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Oct 14, 2013
This week's theme
Words from diseases

This week's words
measly
anemic
sclerotic
cancerous
pestilent

Words, language & more
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A.Word.A.Day
with Anu Garg

A disease puts us at dis ease. No one looks forward to being a patient (Latin pati: to endure/suffer), but no one is immune. Young, old, rich, poor, black, or white. To be healed is to be back to being whole, literally speaking.

Illness is common. It's a sign of our familiarity with the diseases that words relating to them have entered the language as metaphors. We use them in a non-medical context.

This week we'll see five terms that relate to diseases. But don't worry. Words are not fomites. You can't catch anything from these words.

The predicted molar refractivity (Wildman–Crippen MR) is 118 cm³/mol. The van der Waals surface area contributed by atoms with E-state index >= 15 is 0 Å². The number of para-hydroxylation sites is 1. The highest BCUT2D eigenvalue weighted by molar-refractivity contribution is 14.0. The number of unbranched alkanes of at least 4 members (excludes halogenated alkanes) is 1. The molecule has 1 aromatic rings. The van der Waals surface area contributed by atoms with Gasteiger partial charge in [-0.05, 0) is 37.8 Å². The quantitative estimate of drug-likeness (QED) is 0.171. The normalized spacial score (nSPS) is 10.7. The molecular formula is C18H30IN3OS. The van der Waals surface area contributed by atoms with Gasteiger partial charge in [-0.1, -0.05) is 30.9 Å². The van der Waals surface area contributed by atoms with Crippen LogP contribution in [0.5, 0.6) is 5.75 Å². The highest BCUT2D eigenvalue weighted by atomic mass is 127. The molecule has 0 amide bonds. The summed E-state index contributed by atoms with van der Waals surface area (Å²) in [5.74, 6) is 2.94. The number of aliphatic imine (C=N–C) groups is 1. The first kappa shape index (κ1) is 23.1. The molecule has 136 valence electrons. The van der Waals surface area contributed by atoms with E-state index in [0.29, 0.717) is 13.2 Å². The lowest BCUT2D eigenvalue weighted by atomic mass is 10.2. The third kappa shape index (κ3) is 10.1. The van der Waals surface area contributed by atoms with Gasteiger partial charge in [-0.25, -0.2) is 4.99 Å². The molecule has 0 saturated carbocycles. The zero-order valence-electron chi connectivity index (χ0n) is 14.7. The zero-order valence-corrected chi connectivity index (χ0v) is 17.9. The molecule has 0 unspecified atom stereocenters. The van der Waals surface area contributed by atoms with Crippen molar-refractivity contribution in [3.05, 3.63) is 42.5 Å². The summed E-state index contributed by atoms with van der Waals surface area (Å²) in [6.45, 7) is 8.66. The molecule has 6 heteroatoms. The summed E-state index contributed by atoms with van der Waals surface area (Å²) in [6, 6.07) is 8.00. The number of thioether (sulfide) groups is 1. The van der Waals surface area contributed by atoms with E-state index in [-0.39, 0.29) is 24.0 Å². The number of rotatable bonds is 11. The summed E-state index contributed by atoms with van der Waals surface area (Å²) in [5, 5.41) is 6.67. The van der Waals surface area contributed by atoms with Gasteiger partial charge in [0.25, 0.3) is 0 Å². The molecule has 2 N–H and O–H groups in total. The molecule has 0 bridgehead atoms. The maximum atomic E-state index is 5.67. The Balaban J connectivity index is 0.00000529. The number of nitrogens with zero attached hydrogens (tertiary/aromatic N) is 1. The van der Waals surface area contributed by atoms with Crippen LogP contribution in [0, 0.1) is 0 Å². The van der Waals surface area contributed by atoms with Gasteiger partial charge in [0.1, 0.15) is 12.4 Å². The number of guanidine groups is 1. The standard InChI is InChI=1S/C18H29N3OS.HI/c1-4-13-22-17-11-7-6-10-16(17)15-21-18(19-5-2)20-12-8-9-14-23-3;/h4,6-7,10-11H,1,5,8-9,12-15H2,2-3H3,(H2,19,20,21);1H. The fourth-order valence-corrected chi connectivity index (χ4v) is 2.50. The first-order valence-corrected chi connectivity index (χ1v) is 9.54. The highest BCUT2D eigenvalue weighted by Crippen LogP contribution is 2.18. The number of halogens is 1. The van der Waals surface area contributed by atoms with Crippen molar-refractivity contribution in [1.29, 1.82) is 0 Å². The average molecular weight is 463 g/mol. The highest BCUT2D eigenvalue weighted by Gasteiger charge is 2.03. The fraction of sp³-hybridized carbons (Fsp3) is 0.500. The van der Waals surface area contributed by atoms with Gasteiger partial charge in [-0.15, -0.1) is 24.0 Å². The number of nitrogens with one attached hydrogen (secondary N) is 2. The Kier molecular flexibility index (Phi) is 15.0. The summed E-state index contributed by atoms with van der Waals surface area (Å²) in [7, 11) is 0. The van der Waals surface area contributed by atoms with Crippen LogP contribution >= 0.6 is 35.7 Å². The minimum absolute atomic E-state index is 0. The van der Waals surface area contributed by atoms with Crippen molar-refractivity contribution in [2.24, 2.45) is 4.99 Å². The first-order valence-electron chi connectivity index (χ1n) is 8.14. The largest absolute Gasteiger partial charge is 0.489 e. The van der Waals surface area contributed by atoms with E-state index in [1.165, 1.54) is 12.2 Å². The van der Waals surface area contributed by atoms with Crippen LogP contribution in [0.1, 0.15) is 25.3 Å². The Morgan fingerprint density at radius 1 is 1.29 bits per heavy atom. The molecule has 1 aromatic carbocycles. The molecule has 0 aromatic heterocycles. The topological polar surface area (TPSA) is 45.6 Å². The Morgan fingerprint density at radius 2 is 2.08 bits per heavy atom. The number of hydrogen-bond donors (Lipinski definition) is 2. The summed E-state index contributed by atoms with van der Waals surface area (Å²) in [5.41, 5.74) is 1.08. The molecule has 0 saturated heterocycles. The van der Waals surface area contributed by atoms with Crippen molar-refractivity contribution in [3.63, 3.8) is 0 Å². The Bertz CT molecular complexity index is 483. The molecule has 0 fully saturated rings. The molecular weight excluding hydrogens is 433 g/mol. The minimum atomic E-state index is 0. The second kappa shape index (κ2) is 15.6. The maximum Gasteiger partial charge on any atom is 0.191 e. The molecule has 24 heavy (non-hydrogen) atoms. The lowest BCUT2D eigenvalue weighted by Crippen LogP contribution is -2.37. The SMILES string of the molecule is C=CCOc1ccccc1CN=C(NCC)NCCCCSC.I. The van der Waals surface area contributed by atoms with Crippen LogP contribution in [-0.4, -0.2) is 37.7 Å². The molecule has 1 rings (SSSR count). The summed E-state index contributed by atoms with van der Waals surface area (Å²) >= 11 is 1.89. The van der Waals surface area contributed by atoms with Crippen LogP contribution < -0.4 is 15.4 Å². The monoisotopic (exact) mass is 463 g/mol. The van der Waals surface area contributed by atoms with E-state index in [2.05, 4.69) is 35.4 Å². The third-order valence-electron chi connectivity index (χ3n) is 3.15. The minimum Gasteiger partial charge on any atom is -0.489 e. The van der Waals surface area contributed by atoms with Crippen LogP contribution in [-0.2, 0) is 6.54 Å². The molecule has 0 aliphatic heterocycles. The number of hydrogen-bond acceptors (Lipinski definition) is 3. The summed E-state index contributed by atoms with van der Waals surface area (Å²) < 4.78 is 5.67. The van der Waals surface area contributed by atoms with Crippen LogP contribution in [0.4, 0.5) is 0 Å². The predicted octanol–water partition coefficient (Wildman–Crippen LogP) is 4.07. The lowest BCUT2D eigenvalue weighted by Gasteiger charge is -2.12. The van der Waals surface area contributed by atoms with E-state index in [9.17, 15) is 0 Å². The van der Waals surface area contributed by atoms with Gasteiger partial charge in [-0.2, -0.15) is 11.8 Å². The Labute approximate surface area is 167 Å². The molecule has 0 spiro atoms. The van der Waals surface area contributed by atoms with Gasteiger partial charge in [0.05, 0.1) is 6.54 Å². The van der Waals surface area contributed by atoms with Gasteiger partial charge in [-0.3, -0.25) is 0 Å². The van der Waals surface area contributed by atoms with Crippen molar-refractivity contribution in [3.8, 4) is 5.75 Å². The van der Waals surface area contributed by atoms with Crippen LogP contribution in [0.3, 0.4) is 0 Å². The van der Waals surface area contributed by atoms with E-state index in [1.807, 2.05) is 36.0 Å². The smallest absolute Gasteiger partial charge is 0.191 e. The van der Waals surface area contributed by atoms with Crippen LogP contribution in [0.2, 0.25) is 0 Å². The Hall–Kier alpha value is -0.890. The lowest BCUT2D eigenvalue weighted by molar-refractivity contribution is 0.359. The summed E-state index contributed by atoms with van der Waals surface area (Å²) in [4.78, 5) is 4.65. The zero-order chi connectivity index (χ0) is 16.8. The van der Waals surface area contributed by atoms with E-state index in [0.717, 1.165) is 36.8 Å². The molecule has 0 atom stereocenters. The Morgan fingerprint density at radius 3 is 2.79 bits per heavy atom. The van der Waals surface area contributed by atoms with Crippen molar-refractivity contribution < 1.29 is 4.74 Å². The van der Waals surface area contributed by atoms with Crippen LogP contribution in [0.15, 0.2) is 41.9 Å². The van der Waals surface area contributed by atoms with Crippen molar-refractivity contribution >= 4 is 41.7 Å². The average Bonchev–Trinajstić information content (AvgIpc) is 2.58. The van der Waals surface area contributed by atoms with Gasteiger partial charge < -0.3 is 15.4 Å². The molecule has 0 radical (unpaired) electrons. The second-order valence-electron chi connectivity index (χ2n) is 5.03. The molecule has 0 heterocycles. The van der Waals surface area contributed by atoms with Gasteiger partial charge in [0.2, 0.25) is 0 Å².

measly

PRONUNCIATION:
(MEE-zlee, MEEZ-lee)

MEANING:
adjective:
1. Ridiculously small or bad.
2. Infected with measles.

ETYMOLOGY:
Initially, the word measly was used to describe a pig infected with measles, which is probably derived from Middle Dutch masel (blemish) and its spelling influenced by Middle English mesel (leprous, leprosy). Earliest documented use: 1598.

USAGE:
"This summer inmates in Argentina decided they would no longer accept measly payment for the jobs they do in prison."
Gilding the Cage; The Economist (London, UK); Aug 17, 2013.

See more usage examples of measly in Vocabulary.com's dictionary.

A THOUGHT FOR TODAY:
Every gun that is made, every warship launched, every rocket fired signifies, in the final sense, a theft from those who hunger and are not fed, those who are cold and are not clothed. -Dwight D. Eisenhower, US general and 34th president (1890-1969)

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